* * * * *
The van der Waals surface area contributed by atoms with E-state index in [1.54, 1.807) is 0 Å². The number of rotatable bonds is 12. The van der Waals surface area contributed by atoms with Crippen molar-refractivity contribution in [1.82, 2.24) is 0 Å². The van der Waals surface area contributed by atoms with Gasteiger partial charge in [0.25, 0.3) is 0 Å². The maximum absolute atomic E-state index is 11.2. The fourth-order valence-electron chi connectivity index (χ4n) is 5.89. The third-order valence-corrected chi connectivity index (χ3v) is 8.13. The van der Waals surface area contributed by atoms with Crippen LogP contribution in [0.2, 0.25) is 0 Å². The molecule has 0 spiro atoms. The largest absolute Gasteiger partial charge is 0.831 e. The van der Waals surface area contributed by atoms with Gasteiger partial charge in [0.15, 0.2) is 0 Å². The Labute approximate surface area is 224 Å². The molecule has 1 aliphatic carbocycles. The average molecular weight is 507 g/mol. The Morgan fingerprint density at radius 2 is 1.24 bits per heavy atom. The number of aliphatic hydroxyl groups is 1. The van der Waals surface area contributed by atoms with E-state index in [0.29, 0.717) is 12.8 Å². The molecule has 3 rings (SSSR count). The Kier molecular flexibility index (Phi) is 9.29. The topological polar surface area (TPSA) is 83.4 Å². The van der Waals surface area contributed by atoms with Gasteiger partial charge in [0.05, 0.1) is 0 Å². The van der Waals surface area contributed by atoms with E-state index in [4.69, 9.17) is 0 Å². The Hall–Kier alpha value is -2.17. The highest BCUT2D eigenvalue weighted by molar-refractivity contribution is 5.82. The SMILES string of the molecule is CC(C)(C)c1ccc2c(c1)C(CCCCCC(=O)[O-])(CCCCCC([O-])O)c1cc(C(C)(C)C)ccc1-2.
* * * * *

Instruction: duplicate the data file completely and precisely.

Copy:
The van der Waals surface area contributed by atoms with E-state index in [1.54, 1.807) is 0 Å². The number of rotatable bonds is 12. The van der Waals surface area contributed by atoms with Crippen molar-refractivity contribution in [1.82, 2.24) is 0 Å². The van der Waals surface area contributed by atoms with Gasteiger partial charge in [0.25, 0.3) is 0 Å². The maximum absolute atomic E-state index is 11.2. The fourth-order valence-electron chi connectivity index (χ4n) is 5.89. The third-order valence-corrected chi connectivity index (χ3v) is 8.13. The van der Waals surface area contributed by atoms with Crippen LogP contribution in [0.2, 0.25) is 0 Å². The molecule has 0 spiro atoms. The largest absolute Gasteiger partial charge is 0.831 e. The van der Waals surface area contributed by atoms with Gasteiger partial charge in [0.15, 0.2) is 0 Å². The Labute approximate surface area is 224 Å². The molecule has 1 aliphatic carbocycles. The average molecular weight is 507 g/mol. The Morgan fingerprint density at radius 2 is 1.24 bits per heavy atom. The number of aliphatic hydroxyl groups is 1. The van der Waals surface area contributed by atoms with E-state index in [0.29, 0.717) is 12.8 Å². The molecule has 3 rings (SSSR count). The Kier molecular flexibility index (Phi) is 9.29. The topological polar surface area (TPSA) is 83.4 Å². The van der Waals surface area contributed by atoms with Gasteiger partial charge in [0.05, 0.1) is 0 Å². The van der Waals surface area contributed by atoms with E-state index in [4.69, 9.17) is 0 Å². The Hall–Kier alpha value is -2.17. The highest BCUT2D eigenvalue weighted by molar-refractivity contribution is 5.82. The SMILES string of the molecule is CC(C)(C)c1ccc2c(c1)C(CCCCCC(=O)[O-])(CCCCCC([O-])O)c1cc(C(C)(C)C)ccc1-2.